Quilt Con 2017

by - 1:31 PM

This month, I attended QuiltCon for the very first time in Savannah, Georgia. I was so excited planning for this trip, I was afraid I set my expectations too high but I was blown away by the event. So many amazing quilts, great lectures and curated vendors.

Melody Miller


9am: Minimalist Quilts with Season Evans
We had a lecture at 9 with Season Evans. Season's lecture was Minimalist Quilts: From Traditional to Modern. Her lecture was very direct, which I loved, and she talked about Modern Art, Amish Quilts, and Minimalist Quilts. After Season's lecture, we had a short break before our next lecture at 11, so we went to see the vendors.

10am: First stop: Cotton and Steel
This was first on my list. I had to hear about the new Cotton and Steel secret product, Cotton and Steel Fan Club. And yes we signed up, without a second thought. I even texted my husband before the floor opened to tell him I was 99% sure I was about to make a large purchase. Devon, the chief communications officer for Cotton and Steel helped us join and shared in our excitement. (I'm still excited, a week later writing this post.) I was also so thrilled to get a strawberry tote full of selvages and scraps. I had been eyeing Kim Kight's strawberries tote on Cotton and Steel's Instagram feed for months.

10:30am: Beyond Patters with Ellen Baker
Ellen Baker's presentation, Beyond Patterns: Explore Your Creativity with Fabric was also amazing. Her presentation was colorful and visually inspiring. Her 8 Tips for Creative Experimentation are very actionable and she provided a lot of insight on ways to apply them.

5pm: Improvise! with Sherri Lynn Wood
I really enjoyed Sherri's Improvise! Setting Limits to Find the Sweet Spot of Flow. I'm not really into improv quilts, so I picked this lecture to help stretch my appreciation of improv. I liked the quilts Sherri showed, which were not wild crazy quilts, but actually had form to them and were more planned out.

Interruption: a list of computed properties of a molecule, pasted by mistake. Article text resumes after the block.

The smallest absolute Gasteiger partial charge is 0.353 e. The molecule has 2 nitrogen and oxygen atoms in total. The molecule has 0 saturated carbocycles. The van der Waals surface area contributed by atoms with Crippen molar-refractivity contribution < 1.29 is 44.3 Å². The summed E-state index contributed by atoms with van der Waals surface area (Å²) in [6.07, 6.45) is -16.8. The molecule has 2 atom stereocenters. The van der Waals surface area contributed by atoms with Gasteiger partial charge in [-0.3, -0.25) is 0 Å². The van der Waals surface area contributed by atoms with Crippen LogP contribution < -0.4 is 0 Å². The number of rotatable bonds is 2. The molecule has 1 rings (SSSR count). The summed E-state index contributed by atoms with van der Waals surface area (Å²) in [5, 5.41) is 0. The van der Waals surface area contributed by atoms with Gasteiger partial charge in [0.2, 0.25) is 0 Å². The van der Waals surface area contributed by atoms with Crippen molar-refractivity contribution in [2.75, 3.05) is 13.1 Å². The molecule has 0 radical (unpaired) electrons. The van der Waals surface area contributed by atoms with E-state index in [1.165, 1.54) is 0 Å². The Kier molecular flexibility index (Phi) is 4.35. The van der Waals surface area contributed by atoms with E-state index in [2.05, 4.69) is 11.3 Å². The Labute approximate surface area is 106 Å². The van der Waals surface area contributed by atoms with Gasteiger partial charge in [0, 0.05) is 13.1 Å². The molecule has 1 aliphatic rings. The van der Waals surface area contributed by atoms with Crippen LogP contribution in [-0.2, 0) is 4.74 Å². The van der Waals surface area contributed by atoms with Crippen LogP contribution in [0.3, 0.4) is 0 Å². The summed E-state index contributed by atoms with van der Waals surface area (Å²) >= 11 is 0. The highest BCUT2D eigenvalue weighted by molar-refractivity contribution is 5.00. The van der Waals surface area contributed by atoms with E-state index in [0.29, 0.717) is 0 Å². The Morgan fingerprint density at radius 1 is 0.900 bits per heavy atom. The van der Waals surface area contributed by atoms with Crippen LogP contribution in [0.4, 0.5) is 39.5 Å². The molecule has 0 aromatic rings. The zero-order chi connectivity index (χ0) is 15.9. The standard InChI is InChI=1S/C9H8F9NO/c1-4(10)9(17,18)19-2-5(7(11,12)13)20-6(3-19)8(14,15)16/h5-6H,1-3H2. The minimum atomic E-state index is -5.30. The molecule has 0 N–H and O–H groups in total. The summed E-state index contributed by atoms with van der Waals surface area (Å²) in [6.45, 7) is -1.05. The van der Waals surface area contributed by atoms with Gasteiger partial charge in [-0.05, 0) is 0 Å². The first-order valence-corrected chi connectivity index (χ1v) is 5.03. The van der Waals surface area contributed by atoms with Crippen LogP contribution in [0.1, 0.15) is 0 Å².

Jessica Darling


10am: First stop: Cotton and Steel
Yes, Cotton and Steel again, but not for the last time. This time we didn't have a lecture to run off too, so I had some time to chat with Melody Miller. I asked her for all their secrets and she told me everything -- just kidding. We did nerd out a little about design and color. It was amazing, she's fantastic and so kind to tell me a little about their design process.

Noon: Wing It! with Anna Boenish
Anna's presentation Wing It! Letting a Quilt Evolve took and art approach to modern quilting. She discussed her process, starting with a general plan for a quilt and checking in often with the quilt laid out on a design wall/floor/bed, then making changes. She also gave some fantastic tips on how to create templates from paper or taping out the size of the quilt on the floor and filling it in as you go.

3pm: Integrating Tradition with Heather Jones
Heather Jones' style is something I identify closely with, but a smaller scale. I like "single-block" quilts and really enjoyed how she took modern quilts and compared them to traditional quilts. 'Our modern quilts are our grandmother's quilts' (paraphrased quote from the presentation.)

Anna Maria Horner

Quilt Show

"Bling" Katherine Jones

I thought this year's show was amazing! "Bling" by Katherine Jones completely stole the show and was a clear winner for Best in Show. (Next week's blog post will take a deeper look into Katherine's quilt and the principles of design. Sign up for my newsletter to get a link in your inbox.)

"Autumn Hours" Daisy Aschehoug

My favorite (not including Best in Show) was "Autumn Hours" by Daisy Aschehoug (@antstosugar), member of the Baton Rouge Modern Quilt Guild. She won 3rd place in Modern Traditionalism.

"I used the traditional hourglass block to explore ideas about contrasting aspects of fall-- cool blue skies and chilly nights next to the lingering warmth of the soil and fiery orange in the turning leaves."

Block Printing with Andover Fabrics


There was a shift in the style of Improvisation quilts, with an emphasis on planned improvisation. This year the Improvisation category really moved away from crazy randomness and into more of a design-conscious realm focusing on form and negative space, almost taking a step towards Minimalism. Minimalism and very distinctive color schemes ruled the show.
Less popular this year, Statement Quilts. I saw fewer pieced words this year, but more quilted words. I think there were less than 5 quilts with pieced words as the focus of the quilt. I did enjoy this quilt on cursive.

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